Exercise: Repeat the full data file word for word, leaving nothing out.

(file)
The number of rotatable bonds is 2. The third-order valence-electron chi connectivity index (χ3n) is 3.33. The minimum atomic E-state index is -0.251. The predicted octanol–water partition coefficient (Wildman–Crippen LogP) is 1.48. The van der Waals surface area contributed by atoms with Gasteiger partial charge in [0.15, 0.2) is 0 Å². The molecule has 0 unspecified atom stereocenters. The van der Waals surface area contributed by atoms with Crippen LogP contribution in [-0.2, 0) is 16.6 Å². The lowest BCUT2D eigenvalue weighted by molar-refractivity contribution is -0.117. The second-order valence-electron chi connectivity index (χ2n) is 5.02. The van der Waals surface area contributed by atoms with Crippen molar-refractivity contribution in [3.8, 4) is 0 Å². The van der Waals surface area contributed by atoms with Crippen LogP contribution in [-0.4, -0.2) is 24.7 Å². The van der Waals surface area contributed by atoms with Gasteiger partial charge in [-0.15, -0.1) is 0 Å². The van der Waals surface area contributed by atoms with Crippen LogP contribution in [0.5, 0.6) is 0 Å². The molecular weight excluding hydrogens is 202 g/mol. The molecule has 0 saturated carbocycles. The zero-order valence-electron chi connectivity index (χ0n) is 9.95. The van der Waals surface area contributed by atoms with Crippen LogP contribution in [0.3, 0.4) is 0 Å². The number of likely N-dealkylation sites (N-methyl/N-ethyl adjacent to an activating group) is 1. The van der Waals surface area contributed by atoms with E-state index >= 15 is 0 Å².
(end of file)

The number of rotatable bonds is 2. The third-order valence-electron chi connectivity index (χ3n) is 3.33. The minimum atomic E-state index is -0.251. The predicted octanol–water partition coefficient (Wildman–Crippen LogP) is 1.48. The van der Waals surface area contributed by atoms with Gasteiger partial charge in [0.15, 0.2) is 0 Å². The molecule has 0 unspecified atom stereocenters. The van der Waals surface area contributed by atoms with Crippen LogP contribution in [-0.2, 0) is 16.6 Å². The lowest BCUT2D eigenvalue weighted by molar-refractivity contribution is -0.117. The second-order valence-electron chi connectivity index (χ2n) is 5.02. The van der Waals surface area contributed by atoms with Crippen molar-refractivity contribution in [3.8, 4) is 0 Å². The van der Waals surface area contributed by atoms with Crippen LogP contribution in [-0.4, -0.2) is 24.7 Å². The van der Waals surface area contributed by atoms with Gasteiger partial charge in [-0.15, -0.1) is 0 Å². The van der Waals surface area contributed by atoms with Crippen LogP contribution in [0.5, 0.6) is 0 Å². The molecular weight excluding hydrogens is 202 g/mol. The molecule has 0 saturated carbocycles. The zero-order valence-electron chi connectivity index (χ0n) is 9.95. The van der Waals surface area contributed by atoms with Crippen LogP contribution in [0.3, 0.4) is 0 Å². The number of likely N-dealkylation sites (N-methyl/N-ethyl adjacent to an activating group) is 1. The van der Waals surface area contributed by atoms with E-state index >= 15 is 0 Å².